For example, when children use connecting straws and say they are 'making a drone', staff talk to them about this and suggest they make a 'remote control' so they 'can control the drone when it is high up'.Staff provide a consistent approach to help children learn about the expectations for appropriate behaviour. This results in children showing positive behaviour.

Children listen to the staff when they help children to resolve minor disagreements that arise. However, occasionally, some staff do not notice when more confident children dominate activities or take toys away from their quieter and less confident friends, which impacts on these children's play.Parents report that they are very happy with the nursery.

They comment that staff are exceptionally supportive of their children and that they 'go the extra mile' to help families through times of ill health or difficulty. Parents are confident that their children's individual needs are managed well and say the staff make sure their children are well prepared for the move on to school.


The arrangements for safeguarding are effective.

Staff complete regular refresher safeguarding training which, alongside discussions in team meetings, helps ensure their knowledge of safeguarding issues is kept up to date. Staff confidently talk about the signs and symptoms that may mean a child is being abused. They know how to report these concerns following the nursery's safeguarding procedures.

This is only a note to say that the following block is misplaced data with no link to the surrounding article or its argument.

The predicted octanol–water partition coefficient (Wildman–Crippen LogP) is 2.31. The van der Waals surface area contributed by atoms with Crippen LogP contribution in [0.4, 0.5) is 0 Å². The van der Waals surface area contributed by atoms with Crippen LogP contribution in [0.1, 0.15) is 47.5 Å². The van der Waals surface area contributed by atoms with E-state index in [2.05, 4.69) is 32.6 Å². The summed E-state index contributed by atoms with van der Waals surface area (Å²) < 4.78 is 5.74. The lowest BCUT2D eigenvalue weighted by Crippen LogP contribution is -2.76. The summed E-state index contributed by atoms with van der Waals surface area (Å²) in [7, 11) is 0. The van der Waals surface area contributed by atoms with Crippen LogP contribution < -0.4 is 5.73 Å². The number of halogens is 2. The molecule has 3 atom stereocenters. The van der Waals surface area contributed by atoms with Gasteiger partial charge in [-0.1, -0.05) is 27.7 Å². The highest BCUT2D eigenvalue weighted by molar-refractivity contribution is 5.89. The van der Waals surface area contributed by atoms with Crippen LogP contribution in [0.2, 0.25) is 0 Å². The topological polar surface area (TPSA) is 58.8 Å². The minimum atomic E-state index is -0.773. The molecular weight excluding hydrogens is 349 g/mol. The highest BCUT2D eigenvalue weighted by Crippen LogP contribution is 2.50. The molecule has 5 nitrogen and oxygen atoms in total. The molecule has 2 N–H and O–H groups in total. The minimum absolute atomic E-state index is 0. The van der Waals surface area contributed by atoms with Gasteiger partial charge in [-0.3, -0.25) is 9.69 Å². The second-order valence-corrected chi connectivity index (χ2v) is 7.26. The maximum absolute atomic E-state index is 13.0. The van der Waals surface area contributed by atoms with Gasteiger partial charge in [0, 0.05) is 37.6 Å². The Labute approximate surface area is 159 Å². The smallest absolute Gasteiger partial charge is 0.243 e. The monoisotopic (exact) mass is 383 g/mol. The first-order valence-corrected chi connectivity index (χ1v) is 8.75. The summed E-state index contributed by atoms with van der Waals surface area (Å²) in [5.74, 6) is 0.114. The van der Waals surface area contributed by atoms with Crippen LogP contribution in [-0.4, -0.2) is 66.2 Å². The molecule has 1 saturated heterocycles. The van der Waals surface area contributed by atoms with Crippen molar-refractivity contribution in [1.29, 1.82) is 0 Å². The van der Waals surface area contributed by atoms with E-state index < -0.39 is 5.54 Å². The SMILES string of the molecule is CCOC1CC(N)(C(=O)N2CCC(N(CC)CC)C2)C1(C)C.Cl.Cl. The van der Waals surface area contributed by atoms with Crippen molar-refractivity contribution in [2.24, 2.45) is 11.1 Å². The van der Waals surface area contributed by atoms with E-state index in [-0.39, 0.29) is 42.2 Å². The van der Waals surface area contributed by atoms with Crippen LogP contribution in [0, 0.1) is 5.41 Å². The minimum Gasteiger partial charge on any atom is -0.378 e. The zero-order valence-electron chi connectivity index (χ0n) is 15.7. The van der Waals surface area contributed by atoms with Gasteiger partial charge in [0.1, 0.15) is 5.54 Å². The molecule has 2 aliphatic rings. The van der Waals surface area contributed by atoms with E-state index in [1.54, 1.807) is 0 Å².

The management team have thorough risk assessments in place and children are supervised well during their play to help support their safety and welfare. Robust recruitment and staff supervision procedures include checks to ensure staff are, and remain, suitable to work with children.

What does the setting need to do to improve?

To further improve the quality of the early years provision, the provider should: focus more precisely on how staff give instructions to ensure they are clear, and children can understand what they are expected to do help all staff to be aware of children who are quieter and less confident to make sure they consistently receive the same levels of positive interaction as their more confident friends.